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Using Data to Predict Future Usage and Increase User Insights

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By identifying usage trends, you can proactively adjust load, scaling, and routing to better handle the load on particular parts of the globe when you know it will peak there, says Craig Risi. Data about how users interact with your application can be used to design future features that better mimic these patterns and ensure that new features have a better chance of solving real user problems and getting suitably adopted.

Risi will talk about using data to predict future usage at Agile Testing Days 2022. This conference will be held November 21-24 in Potsdam, Germany.

According to Risi, having data from actual usage patterns and understanding which paths in a website are used most often can help to determine the correct load requirements and decide on future work that should be developed based on what is important to your clients.

Another area of data to monitor is system errors and the issues raised by the users through the support teams, as Risi explains:

Having a look at system errors and then trying to understand them helps to prevent them from happening in the future. And as for issues that users experience, it's a good way to understand potential modifications or defects that need to get addressed and then prioritize that in the development cycles to give a better user experience. Even if it's a minor thing, if many users are complaining about it, then it’s worthwhile to change it. This has the added benefit of showing customers that you take their feedback seriously and they are more likely to keep using your applications as a result.

According to Risi, most software issues don’t just happen. There were events, whether it be user, data, security, or performance related that caused them to happen. Some of these might be odd anomalies and obvious errors that need to be fixed, but by understanding clients’ usage and overall system performance, and the events that lead up to performance and security issues, you will be able to both change your software to better support these needs and identify potential issues before they arise:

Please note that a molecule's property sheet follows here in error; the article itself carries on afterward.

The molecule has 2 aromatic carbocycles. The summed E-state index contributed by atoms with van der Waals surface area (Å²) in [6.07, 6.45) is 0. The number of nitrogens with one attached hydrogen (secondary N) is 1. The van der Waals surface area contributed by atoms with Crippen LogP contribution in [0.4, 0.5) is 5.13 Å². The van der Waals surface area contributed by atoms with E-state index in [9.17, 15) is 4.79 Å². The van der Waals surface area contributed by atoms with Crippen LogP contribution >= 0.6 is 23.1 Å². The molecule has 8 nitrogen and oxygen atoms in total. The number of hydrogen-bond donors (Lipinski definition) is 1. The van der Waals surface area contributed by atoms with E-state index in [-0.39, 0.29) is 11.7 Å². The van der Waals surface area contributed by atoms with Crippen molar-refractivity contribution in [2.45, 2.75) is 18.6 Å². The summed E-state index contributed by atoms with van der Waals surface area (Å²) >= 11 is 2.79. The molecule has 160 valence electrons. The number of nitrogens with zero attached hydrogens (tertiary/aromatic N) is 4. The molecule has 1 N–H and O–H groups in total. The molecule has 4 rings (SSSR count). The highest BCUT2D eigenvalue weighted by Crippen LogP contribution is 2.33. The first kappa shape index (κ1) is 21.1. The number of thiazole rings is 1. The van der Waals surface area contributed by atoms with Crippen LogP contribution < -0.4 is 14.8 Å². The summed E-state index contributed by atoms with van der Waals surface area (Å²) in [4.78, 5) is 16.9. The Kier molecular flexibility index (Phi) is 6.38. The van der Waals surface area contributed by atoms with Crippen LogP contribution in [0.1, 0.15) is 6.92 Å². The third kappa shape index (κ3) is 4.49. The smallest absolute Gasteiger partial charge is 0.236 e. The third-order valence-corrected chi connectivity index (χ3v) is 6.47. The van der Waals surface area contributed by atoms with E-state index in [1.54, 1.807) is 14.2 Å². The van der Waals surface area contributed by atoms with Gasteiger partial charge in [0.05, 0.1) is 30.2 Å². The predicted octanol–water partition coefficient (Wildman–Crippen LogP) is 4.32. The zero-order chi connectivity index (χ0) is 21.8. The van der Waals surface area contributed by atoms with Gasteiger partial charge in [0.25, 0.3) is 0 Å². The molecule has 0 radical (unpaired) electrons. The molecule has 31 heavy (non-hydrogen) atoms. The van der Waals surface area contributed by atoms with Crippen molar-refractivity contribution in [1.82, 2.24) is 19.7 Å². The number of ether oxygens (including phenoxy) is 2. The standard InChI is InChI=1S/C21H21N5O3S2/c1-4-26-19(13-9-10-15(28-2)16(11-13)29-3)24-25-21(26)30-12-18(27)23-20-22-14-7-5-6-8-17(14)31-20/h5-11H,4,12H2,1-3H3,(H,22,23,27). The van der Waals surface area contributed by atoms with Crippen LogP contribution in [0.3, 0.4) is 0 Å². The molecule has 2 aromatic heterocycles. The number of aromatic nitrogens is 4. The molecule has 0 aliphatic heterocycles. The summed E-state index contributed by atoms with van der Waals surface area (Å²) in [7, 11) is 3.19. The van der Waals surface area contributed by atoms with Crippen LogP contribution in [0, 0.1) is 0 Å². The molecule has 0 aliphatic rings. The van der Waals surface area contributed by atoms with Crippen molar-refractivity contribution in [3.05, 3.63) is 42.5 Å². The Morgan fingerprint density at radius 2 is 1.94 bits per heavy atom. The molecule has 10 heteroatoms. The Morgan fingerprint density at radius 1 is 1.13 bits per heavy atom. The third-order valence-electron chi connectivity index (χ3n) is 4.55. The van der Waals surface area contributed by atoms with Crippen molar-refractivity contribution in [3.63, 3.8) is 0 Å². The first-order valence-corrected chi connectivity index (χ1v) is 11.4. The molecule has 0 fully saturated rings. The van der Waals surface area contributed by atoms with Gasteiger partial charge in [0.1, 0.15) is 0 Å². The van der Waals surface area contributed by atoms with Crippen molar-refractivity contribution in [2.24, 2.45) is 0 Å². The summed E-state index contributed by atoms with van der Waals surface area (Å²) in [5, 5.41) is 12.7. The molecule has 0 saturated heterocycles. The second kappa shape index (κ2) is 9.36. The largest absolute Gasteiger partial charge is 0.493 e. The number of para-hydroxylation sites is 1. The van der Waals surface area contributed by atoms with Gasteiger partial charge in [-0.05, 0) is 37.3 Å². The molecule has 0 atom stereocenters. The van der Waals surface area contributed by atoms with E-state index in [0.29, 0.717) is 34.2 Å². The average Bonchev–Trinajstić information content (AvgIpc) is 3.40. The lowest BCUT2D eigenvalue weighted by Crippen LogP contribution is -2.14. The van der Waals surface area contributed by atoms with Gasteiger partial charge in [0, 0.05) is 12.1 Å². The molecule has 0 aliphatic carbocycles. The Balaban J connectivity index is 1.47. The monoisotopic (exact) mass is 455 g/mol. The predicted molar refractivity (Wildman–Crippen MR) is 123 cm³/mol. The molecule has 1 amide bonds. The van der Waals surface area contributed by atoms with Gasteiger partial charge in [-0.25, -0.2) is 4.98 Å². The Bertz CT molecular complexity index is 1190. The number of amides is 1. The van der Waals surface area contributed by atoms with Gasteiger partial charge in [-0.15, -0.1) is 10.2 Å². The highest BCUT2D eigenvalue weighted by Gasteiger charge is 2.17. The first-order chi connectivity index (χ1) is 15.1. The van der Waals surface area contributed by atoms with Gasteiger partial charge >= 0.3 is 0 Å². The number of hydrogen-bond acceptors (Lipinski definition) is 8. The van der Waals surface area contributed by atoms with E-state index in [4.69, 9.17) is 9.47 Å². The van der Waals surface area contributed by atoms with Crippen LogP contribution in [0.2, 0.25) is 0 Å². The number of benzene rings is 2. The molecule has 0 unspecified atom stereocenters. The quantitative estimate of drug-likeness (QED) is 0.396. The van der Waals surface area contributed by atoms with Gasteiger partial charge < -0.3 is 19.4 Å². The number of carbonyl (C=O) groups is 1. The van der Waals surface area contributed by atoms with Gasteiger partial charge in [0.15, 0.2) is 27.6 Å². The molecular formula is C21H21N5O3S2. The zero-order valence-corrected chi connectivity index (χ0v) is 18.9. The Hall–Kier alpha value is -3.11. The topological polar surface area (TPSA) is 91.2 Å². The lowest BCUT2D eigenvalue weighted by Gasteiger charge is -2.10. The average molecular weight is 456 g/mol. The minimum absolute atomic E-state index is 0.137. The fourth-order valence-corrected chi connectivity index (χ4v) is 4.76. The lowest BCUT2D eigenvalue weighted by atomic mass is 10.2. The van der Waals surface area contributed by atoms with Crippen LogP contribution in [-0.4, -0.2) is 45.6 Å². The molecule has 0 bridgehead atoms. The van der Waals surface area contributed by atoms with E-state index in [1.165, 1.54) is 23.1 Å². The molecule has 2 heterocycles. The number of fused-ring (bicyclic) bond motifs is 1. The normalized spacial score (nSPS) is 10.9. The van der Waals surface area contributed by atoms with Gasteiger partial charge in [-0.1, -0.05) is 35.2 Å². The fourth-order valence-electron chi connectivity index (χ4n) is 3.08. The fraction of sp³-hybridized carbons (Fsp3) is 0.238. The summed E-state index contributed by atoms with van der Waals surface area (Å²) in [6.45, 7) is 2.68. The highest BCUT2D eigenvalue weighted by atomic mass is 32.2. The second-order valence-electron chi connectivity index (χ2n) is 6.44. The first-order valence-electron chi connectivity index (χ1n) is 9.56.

I have found this especially true of performance issues where you can monitor different aspects of system performance and very reliably identify when system performance is tracking towards bottleneck or failure and be able to prevent this from happening. Either by adjusting the load or fixing the issue immediately.

InfoQ interviewed Craig Risi about using data to increase user experience.

InfoQ: How do you use data to understand how the system behaves and how users experience it?

Craig Risi: We can track the actual performance of the underlying software and servers, depending on laid across different times of day and the year. Here you can measure actual response times of services, DB requests, and UI rendering. This is measured in conjunction with things like CPU and memory usage of the underlying VMs or servers to help identify how the application and code perform in certain conditions and identify where further optimization can be made while being able to correctly predict load requirements for the future.

This is not a removal of traditional performance testing, but is done in conjunction with it. Most performance and laid testing deals with expected usage are laid across specialized conditions and environments, which may not always be indicative of actual usage. So monitoring this gives a better idea of what is actually happening with the performance of the software and system and should help shape the future direction of performance testing, along with system optimization.

InfoQ: What benefits did you get from gathering and using data?

Risi: It taught me an awful lot about how users use our system, understanding what is important to the client, and also getting a better insight into how our different development teams work.

I was able to first adjust our development schedule to focus on things that mattered to our clients and would provide a better user experience.

And in understanding our issues and what is causing them, I was able to drive big organisational change in the way teams and the company operated which helped to improve our development processes, testing apps and prevent issues from occurring. This was especially effective in new teams which had yet to establish a good working pattern, but could leverage these learnings from other teams to prevent them from occurring in their own code.

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